Per Jensen con Genetics and the Behavior of Domestic Animals: Chapter 2. Behavioral Genetics and Animal Domestication (English Edition)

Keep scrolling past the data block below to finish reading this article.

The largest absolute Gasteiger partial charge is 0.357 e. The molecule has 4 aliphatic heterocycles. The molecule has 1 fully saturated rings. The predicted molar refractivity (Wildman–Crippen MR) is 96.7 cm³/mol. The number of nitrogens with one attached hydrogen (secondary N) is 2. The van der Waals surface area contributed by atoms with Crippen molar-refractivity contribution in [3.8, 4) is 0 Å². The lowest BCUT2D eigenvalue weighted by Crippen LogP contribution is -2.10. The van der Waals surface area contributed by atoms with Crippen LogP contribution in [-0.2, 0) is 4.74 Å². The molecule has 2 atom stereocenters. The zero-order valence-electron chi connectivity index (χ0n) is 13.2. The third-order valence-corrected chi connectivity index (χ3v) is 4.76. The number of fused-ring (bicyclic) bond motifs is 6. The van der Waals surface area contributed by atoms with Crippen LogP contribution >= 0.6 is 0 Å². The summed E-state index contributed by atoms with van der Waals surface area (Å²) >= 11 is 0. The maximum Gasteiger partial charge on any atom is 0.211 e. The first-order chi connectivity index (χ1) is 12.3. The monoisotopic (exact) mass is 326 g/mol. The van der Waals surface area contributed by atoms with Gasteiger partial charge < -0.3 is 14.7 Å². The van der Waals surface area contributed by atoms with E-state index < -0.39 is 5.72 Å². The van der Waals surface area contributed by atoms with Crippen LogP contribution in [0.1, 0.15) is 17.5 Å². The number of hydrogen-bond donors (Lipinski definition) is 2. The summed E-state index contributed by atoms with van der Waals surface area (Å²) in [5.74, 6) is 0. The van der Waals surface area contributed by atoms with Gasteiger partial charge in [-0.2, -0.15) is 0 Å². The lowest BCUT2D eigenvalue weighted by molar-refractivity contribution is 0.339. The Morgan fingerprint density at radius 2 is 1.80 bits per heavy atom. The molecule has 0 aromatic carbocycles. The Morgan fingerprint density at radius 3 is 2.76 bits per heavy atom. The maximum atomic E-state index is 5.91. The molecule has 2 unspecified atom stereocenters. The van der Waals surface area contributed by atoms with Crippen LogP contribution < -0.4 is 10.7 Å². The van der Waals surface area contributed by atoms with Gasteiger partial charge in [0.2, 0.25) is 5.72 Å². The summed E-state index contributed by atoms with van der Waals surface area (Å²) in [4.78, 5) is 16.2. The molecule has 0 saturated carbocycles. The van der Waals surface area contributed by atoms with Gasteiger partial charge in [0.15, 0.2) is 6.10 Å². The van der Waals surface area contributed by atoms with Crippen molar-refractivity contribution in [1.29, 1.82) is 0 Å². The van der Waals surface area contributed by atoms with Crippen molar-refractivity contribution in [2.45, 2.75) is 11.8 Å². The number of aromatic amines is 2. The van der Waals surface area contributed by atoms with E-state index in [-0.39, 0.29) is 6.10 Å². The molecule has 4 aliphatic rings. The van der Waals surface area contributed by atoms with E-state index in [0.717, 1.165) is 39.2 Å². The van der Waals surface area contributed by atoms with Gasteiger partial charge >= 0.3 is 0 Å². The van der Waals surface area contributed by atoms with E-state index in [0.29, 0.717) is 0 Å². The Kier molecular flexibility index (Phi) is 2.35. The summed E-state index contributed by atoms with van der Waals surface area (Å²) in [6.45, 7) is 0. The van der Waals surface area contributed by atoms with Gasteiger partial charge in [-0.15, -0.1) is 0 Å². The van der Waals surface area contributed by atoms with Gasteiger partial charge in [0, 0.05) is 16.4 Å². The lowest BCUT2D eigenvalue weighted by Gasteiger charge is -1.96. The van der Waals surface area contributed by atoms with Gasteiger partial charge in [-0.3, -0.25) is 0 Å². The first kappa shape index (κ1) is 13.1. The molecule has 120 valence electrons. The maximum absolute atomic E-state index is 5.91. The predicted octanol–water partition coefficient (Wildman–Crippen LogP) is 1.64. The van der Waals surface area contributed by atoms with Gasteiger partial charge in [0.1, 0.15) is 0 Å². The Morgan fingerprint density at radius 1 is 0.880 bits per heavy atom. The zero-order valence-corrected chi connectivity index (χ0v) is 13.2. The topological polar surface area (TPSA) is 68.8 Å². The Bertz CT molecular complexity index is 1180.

In this chapter, we begin by defining domestication as a genetic process, whereby animals change phenotypically and genetically as a response to living under human supervision. This has caused a convergent set of phenotypic modifications across numerous different species, through a combination of relaxed natural selection, increased human selection, and correlated responses. The genetic mechanisms underlying these processes are discussed in addition to genetic drift and inbreeding. The driving types of mutations are dealt with, as is the way in which genes are organized in the genome to give rise to a specific genetic architecture facilitating selection responses. The different methods used to discover genes and mutations are divided into either top-down approaches, where one starts with the phenotype and uses mapping methods to find the causative genes, or bottom-up, where the genetic polymorphism is the starting point and the phenotype the desired response variable. A number of examples of single genes and mutations that have been coupled to behavioral variation are given, among them genes showing pleiotropic effects on pigmentation, and genes involved in regulation of the effects of neuropeptides. Finally, the relatively novel area of behavioral epigenetics is examined, in particular with its possible relation to domestication effects.